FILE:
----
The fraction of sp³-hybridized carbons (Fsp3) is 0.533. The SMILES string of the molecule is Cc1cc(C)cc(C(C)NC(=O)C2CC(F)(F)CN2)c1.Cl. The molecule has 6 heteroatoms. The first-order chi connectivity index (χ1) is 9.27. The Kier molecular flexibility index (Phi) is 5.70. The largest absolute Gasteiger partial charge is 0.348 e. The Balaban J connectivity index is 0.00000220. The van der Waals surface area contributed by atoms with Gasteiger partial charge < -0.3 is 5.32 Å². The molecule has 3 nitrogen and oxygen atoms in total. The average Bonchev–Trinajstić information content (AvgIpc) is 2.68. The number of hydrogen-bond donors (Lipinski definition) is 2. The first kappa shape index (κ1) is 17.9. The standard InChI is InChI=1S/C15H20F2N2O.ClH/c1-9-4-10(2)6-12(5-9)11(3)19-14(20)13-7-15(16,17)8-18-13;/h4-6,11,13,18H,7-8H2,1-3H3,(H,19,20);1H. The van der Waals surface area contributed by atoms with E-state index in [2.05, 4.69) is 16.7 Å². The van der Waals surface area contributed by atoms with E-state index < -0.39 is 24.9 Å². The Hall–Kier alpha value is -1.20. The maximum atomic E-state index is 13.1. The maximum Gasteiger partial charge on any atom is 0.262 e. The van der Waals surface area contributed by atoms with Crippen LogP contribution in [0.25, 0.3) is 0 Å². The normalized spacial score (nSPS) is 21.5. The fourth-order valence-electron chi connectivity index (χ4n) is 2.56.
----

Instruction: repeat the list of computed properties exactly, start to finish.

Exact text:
The fraction of sp³-hybridized carbons (Fsp3) is 0.533. The SMILES string of the molecule is Cc1cc(C)cc(C(C)NC(=O)C2CC(F)(F)CN2)c1.Cl. The molecule has 6 heteroatoms. The first-order chi connectivity index (χ1) is 9.27. The Kier molecular flexibility index (Phi) is 5.70. The largest absolute Gasteiger partial charge is 0.348 e. The Balaban J connectivity index is 0.00000220. The van der Waals surface area contributed by atoms with Gasteiger partial charge < -0.3 is 5.32 Å². The molecule has 3 nitrogen and oxygen atoms in total. The average Bonchev–Trinajstić information content (AvgIpc) is 2.68. The number of hydrogen-bond donors (Lipinski definition) is 2. The first kappa shape index (κ1) is 17.9. The standard InChI is InChI=1S/C15H20F2N2O.ClH/c1-9-4-10(2)6-12(5-9)11(3)19-14(20)13-7-15(16,17)8-18-13;/h4-6,11,13,18H,7-8H2,1-3H3,(H,19,20);1H. The van der Waals surface area contributed by atoms with E-state index in [2.05, 4.69) is 16.7 Å². The van der Waals surface area contributed by atoms with E-state index < -0.39 is 24.9 Å². The Hall–Kier alpha value is -1.20. The maximum atomic E-state index is 13.1. The maximum Gasteiger partial charge on any atom is 0.262 e. The van der Waals surface area contributed by atoms with Crippen LogP contribution in [0.25, 0.3) is 0 Å². The normalized spacial score (nSPS) is 21.5. The fourth-order valence-electron chi connectivity index (χ4n) is 2.56.